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Silphium Perfoliatum

Silphium Perfoliatum

Silphium Perfoliatum

Due to low germination rate of 15-20% with untreated seeds S. perfoliatum is usually planted as seedling. This is the reason for high investment costs in establishing the crop. Furthermore, there is no yield in the first planting season as S. perfoliatum is only harvested from the second year on.Silphium perfoliatum, also known as Pokeweed, is a troublesome weed that infests water and damp ground. Like the wandering Jew, Pokeweed has a tendency to spread everywhere, and Mother Nature has a way of quickly burying the pesky plant.S. perfoliatum's metabolic pathway is the C3 carbon fixation. This plant is highly adapted to endure extreme weather and inhospitable conditions. For example, during the winter, the roots remain dormant and can survive temperatures as low as −30 °C (−22 °F). Its optimal growing temperature is 20 °C (68 °F).

Plant

In European climate conditions the planting of seedlings is typically carried out at the end of May, or the beginning of June with planting machines from the vegetable and gardening industries. Low plant density (50 cm × 75 cm, 75 cm × 75 cm) can give a higher yield in the first harvestable year compared to the higher plant densities (50 cm × 50 cm). In the second harvestable year, they are similar, regardless of the plant density.The powdered form of S. perfoliatum' has diaphoretic and tonic properties. It can help alleviate the symptoms of fevers, dry cough, asthma, spleen illness, heart and liver disease. The extract from the leaves of the plant has shown to lower cholesterol and triglycerides levels in blood. Studies show that the presence of phenolic acids is responsible for the species’ antiseptic activity to stimulate generation of IgG and IgM antibodies. In addition, it stimulates bile production of the gall bladder.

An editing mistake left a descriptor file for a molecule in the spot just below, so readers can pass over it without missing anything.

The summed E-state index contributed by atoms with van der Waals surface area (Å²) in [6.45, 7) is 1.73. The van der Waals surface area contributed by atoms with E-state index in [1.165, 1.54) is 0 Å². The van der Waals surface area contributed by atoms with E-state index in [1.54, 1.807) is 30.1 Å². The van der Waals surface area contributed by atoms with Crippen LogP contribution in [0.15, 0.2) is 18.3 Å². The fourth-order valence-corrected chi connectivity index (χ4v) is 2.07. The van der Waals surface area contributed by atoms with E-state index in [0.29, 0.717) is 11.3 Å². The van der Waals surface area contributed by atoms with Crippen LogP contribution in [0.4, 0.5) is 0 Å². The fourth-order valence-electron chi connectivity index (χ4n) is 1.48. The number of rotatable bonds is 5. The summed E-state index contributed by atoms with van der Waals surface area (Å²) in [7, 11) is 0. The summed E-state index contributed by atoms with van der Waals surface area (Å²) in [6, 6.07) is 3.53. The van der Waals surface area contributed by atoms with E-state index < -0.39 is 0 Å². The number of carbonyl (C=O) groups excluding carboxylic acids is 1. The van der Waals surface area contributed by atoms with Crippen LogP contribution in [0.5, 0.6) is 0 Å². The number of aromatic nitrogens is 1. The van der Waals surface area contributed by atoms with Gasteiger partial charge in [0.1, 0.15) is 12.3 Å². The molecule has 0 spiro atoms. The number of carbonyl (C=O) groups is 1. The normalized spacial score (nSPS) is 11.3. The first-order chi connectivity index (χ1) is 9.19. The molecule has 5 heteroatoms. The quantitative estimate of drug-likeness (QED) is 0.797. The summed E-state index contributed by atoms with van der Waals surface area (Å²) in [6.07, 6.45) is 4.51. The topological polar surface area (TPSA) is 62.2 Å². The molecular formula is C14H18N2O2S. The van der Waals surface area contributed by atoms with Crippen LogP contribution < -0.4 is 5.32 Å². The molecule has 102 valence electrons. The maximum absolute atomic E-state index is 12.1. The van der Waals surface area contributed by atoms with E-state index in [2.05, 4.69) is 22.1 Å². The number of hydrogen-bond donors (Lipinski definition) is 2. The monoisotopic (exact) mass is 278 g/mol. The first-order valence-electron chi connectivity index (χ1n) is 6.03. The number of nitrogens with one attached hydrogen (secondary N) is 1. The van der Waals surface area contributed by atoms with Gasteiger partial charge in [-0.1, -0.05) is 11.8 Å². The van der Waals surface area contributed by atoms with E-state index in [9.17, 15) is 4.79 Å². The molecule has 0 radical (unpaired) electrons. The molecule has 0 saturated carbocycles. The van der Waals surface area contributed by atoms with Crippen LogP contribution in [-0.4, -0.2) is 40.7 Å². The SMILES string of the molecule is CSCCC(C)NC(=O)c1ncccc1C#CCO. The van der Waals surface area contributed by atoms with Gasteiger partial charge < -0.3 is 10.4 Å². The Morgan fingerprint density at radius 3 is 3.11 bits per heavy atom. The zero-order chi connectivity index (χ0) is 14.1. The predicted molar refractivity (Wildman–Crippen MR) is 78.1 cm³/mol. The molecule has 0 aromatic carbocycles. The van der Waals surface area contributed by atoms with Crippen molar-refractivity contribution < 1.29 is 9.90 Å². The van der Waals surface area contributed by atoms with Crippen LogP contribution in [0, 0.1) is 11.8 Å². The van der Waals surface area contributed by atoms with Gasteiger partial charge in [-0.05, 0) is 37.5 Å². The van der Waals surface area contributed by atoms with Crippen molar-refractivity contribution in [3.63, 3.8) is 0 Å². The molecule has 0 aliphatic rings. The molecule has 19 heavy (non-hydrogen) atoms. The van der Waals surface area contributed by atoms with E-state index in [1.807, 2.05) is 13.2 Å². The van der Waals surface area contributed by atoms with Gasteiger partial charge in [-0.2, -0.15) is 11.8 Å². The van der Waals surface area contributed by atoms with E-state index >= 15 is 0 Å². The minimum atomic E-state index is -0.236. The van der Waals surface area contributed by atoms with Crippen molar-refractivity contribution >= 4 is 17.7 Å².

S. perfoliatum is sold by a good number of native plant nurseries and some specialty nurseries in the US and Canada; rarely in conventional nurseries. It is often used in prairie and native meadow restorations and in native, naturalistic landscapes and gardens; only infrequently in conventional landscapes and gardens by landscape designers and architects that know of it as a unique looking perennial. A large patch was planted at Millennium Park in Chicago, Illinois, near the Lurie Garden, in 2010. In gardening and landscaping it is best used in groups and not individually, as it is so vertical and the flower stalks are more likely to fall over when grown singularly.The preference is full or partial sun, and moist loamy soil. This plant may drop some of its lower leaves in response to a drought. Sometimes, the leaves and buds of distressed plants turn brown, growth becomes stunted, and blossums abort in response to disease or drought. Another problem is that Cup Plant may topple over during a rainstorm with strong winds, particularly while it is blooming, or situated on a slope. (Source: www.illinoiswildflowers.info)

 

 

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